Atmospheric Sublayer Transport and Odor Control

by George E. Wilson, (M.ASCE), Pres.; EUTEK, Inc., Sacramento, Calif.,
Terry W. Schroepfer, (A.M.ASCE), Staff Engr.; EUTEK, Inc., Sacramento, Calif.,
Jerry Y.C. Huang, (M.ASCE), Assoc. Prof.; Dept. of Civ. Engrg., Univ. of Wisconsin, Milwaukee, Wisc.,

Serial Information: Journal of the Environmental Engineering Division, 1980, Vol. 106, Issue 2, Pg. 389-401

Document Type: Journal Paper


Wastewater treatment plant boundary odor concentrations exceeding 5 ou/scf can cause odor complaints. Highest plant boundary odor concentrations for a given source odor emission rate occur when the stable sublayer temperature at 25 ft. (7.62m) minus that at 5 ft. (1.52m) exceeds 2°F (1.1°C). Another criterion for critical transport may be the occurrence of critical Richardson number conditions within the transporting sublayer. The effectiveness of dispersion-inducing barriers and wind machines is apparently reduced as the net heat flow from air to ground increases. Monitored micrometeorological variables are used to determine the magnitude and frequency of critical transport conditions. (Statistical procedures are used to obtain estimates of the frequency of occurrence of 5 ou/scf odor concentrations at the plant boundary from various odor sources with alternative control systems in use.) Limiting control system operation to critical transport conditions can reduce operating costs to a small fraction of continuous operation costs without incurring additional odor risks.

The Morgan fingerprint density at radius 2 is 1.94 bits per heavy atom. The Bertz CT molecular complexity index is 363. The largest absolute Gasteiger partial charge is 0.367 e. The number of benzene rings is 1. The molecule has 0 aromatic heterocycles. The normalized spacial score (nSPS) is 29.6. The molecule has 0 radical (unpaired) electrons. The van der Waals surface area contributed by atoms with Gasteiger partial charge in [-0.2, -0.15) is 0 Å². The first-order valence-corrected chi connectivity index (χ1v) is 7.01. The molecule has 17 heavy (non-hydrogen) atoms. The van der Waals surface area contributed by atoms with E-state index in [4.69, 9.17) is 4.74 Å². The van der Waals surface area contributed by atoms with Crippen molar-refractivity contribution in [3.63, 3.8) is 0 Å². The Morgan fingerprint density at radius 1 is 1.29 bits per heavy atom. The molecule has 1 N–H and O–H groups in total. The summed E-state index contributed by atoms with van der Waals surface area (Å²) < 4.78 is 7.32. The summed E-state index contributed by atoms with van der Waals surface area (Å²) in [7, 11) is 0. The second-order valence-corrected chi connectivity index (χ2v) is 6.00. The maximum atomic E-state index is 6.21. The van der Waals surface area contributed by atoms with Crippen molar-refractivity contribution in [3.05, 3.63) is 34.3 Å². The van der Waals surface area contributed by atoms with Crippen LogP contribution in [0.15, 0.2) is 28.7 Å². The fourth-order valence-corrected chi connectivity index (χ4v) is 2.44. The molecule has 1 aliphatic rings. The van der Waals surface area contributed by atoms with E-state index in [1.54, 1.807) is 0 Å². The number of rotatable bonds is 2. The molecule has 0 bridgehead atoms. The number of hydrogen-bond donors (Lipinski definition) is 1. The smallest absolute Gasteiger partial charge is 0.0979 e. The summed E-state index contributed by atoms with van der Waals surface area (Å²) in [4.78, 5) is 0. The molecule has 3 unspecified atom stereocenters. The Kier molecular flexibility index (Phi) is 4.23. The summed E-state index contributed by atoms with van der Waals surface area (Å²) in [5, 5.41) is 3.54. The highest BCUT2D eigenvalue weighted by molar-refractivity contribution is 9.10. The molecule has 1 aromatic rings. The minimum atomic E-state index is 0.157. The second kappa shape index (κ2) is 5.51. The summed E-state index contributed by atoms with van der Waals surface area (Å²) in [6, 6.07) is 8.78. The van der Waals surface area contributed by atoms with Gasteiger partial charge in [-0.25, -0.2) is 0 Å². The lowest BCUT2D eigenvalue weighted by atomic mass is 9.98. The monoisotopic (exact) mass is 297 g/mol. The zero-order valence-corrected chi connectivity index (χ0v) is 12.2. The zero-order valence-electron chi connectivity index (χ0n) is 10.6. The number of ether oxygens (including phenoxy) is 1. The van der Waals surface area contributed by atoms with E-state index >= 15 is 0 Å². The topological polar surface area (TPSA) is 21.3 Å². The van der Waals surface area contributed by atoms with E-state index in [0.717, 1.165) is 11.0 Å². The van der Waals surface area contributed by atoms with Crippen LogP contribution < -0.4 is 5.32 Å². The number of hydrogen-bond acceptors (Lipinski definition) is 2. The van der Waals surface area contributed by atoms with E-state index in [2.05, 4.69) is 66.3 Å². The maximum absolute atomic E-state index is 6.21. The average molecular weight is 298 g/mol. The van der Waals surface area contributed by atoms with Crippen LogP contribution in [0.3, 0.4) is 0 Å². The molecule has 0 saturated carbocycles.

Subject Headings: Control systems | Domain boundary | Odors | Wastewater treatment plants | Heat flow | Air flow | Emissions | Temperature effects

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